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-ACM, which currently holds a 97.6% stake in Leica, and BCP Lisa Germany, which is indirectly controlled by Blackstone funds, have notified Leica of the signing of an agreement concerning the acquisition.
-The transaction is expected to be finalized in the fourth quarter.
-The move makes Blackstone a strategic partner in supporting Leica's international expansion plans.
FRANKFURT (MarketWatch) -- Private equity firm Blackstone Group LP BX said Wednesday it has bought a 43.9% minority stake in the German camera maker Leica Camera AG LCA1.FF from majority shareholder ACM Projektentwicklung GmbH.
Axel Herberg, Blackstone's senior managing director, said in a telephone conference that the financial investor "would like to help grow the business ... specifically in emerging markets."
Based on Leica's share price Tuesday, and including a usual premium for such transactions, Blackstone paid slightly more than EUR130 million, said a person close to the matter.
Herberg declined to comment on the price but added the acquisition was purely equity financed, adding the deal size was at the lower end of Blackstone's range.
Large private equity firms in general intend to taking over 100% of a company, using debt to leverage their returns. Asked whether this deal marks a change in Blackstone's strategy, Herberg said, he'd like to do more transactions like this one if there were enough targets. He declined to comment, however, whether Blackstone is looking at similar transactions at the moment.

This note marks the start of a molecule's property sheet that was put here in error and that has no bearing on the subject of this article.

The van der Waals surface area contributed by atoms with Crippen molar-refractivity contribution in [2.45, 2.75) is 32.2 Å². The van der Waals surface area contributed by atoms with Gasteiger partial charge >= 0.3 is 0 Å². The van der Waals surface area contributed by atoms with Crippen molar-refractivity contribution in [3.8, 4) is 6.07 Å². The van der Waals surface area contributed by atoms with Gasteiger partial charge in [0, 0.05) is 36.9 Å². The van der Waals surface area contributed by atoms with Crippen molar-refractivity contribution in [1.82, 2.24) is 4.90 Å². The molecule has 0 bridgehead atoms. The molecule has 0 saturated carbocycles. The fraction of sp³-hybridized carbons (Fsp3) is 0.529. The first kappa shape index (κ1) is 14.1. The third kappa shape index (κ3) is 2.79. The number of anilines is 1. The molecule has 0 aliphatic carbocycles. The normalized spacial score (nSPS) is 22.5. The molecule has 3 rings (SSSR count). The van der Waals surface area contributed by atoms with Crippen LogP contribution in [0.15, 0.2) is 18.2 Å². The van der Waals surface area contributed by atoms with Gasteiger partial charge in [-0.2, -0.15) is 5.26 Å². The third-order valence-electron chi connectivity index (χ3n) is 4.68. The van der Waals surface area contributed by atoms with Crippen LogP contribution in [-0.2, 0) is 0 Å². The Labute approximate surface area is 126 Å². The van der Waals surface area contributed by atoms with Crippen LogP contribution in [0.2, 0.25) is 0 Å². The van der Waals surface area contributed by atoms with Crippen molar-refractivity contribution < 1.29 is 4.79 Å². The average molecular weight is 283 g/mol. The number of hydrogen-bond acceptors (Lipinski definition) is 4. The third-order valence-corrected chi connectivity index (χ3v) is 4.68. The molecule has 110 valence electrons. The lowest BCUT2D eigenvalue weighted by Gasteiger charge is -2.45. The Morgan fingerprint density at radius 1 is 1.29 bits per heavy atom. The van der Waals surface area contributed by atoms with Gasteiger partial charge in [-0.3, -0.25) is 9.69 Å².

Austrian investor Andreas Kaufmann, whose investment vehicle ACM remains the main shareholder, added he will retain the majority stake in Leica and has no plans to sell more shares.
Hesse-based Leica, which launched its first camera in 1925, posted revenue of EUR248.8 million ($340 million) for its fiscal year ending March 30, up more than 57% from the previous fiscal.
"We want to double our sales to EUR500 million by 2016/17," Chief Executive Alfred Schopf said in the same telephone conference.
Net profit for the company increased almost six fold to EUR36.3 million, which enabled it to pay out its first dividend since 1997.
In 2005, Leica escaped insolvency by raising capital and replacing its chief executive. It now employs 1,150 staff.